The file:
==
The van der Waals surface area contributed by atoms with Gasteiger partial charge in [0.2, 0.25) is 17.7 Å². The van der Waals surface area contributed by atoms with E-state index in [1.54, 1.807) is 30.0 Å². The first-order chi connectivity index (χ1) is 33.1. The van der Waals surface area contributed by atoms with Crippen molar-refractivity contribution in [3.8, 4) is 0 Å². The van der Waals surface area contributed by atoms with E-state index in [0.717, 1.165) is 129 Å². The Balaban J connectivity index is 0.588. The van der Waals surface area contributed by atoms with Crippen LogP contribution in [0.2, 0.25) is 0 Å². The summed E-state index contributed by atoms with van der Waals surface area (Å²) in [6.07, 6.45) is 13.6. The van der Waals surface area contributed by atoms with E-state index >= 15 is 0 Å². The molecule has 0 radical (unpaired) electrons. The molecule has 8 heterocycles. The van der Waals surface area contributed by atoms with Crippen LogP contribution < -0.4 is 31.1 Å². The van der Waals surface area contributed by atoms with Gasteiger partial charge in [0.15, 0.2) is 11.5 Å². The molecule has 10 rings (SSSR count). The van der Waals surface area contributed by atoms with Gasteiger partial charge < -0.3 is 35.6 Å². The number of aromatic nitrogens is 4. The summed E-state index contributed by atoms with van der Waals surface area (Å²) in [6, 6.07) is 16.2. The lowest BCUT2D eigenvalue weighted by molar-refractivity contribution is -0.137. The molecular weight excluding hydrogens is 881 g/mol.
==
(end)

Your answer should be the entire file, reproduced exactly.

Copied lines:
The van der Waals surface area contributed by atoms with Gasteiger partial charge in [0.2, 0.25) is 17.7 Å². The van der Waals surface area contributed by atoms with E-state index in [1.54, 1.807) is 30.0 Å². The first-order chi connectivity index (χ1) is 33.1. The van der Waals surface area contributed by atoms with Crippen molar-refractivity contribution in [3.8, 4) is 0 Å². The van der Waals surface area contributed by atoms with E-state index in [0.717, 1.165) is 129 Å². The Balaban J connectivity index is 0.588. The van der Waals surface area contributed by atoms with Crippen LogP contribution in [0.2, 0.25) is 0 Å². The summed E-state index contributed by atoms with van der Waals surface area (Å²) in [6.07, 6.45) is 13.6. The van der Waals surface area contributed by atoms with E-state index >= 15 is 0 Å². The molecule has 0 radical (unpaired) electrons. The molecule has 8 heterocycles. The van der Waals surface area contributed by atoms with Crippen LogP contribution < -0.4 is 31.1 Å². The van der Waals surface area contributed by atoms with Gasteiger partial charge in [0.15, 0.2) is 11.5 Å². The molecule has 10 rings (SSSR count). The van der Waals surface area contributed by atoms with Gasteiger partial charge < -0.3 is 35.6 Å². The number of aromatic nitrogens is 4. The summed E-state index contributed by atoms with van der Waals surface area (Å²) in [6, 6.07) is 16.2. The lowest BCUT2D eigenvalue weighted by molar-refractivity contribution is -0.137. The molecular weight excluding hydrogens is 881 g/mol.